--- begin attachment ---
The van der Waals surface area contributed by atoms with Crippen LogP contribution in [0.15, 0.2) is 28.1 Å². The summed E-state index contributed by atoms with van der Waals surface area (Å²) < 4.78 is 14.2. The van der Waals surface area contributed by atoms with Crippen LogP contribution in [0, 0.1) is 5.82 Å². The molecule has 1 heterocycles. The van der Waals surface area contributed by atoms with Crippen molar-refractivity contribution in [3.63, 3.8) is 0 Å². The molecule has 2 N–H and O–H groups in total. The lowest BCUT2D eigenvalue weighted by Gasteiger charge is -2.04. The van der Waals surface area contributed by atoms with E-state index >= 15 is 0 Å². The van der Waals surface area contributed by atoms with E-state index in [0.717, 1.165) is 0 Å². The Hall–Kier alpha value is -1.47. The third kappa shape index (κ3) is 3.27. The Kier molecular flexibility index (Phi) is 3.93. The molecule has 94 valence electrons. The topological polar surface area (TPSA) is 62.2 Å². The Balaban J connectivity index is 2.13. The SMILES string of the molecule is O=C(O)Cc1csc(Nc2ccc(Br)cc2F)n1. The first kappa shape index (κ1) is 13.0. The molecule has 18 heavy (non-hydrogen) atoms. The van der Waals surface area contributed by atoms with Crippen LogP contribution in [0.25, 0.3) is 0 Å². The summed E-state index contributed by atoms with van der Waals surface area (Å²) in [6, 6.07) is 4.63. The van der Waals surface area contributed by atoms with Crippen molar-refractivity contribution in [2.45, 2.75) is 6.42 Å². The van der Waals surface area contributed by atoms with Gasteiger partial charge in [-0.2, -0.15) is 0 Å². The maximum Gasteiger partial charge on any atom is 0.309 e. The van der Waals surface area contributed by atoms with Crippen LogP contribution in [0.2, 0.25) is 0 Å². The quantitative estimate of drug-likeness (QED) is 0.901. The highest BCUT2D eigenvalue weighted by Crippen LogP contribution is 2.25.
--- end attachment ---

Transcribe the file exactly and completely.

The van der Waals surface area contributed by atoms with Crippen LogP contribution in [0.15, 0.2) is 28.1 Å². The summed E-state index contributed by atoms with van der Waals surface area (Å²) < 4.78 is 14.2. The van der Waals surface area contributed by atoms with Crippen LogP contribution in [0, 0.1) is 5.82 Å². The molecule has 1 heterocycles. The van der Waals surface area contributed by atoms with Crippen molar-refractivity contribution in [3.63, 3.8) is 0 Å². The molecule has 2 N–H and O–H groups in total. The lowest BCUT2D eigenvalue weighted by Gasteiger charge is -2.04. The van der Waals surface area contributed by atoms with E-state index >= 15 is 0 Å². The van der Waals surface area contributed by atoms with E-state index in [0.717, 1.165) is 0 Å². The Hall–Kier alpha value is -1.47. The third kappa shape index (κ3) is 3.27. The Kier molecular flexibility index (Phi) is 3.93. The molecule has 94 valence electrons. The topological polar surface area (TPSA) is 62.2 Å². The Balaban J connectivity index is 2.13. The SMILES string of the molecule is O=C(O)Cc1csc(Nc2ccc(Br)cc2F)n1. The first kappa shape index (κ1) is 13.0. The molecule has 18 heavy (non-hydrogen) atoms. The van der Waals surface area contributed by atoms with Crippen LogP contribution in [0.25, 0.3) is 0 Å². The summed E-state index contributed by atoms with van der Waals surface area (Å²) in [6, 6.07) is 4.63. The van der Waals surface area contributed by atoms with Crippen molar-refractivity contribution in [2.45, 2.75) is 6.42 Å². The van der Waals surface area contributed by atoms with Gasteiger partial charge in [-0.2, -0.15) is 0 Å². The maximum Gasteiger partial charge on any atom is 0.309 e. The van der Waals surface area contributed by atoms with Crippen LogP contribution in [0.2, 0.25) is 0 Å². The quantitative estimate of drug-likeness (QED) is 0.901. The highest BCUT2D eigenvalue weighted by Crippen LogP contribution is 2.25.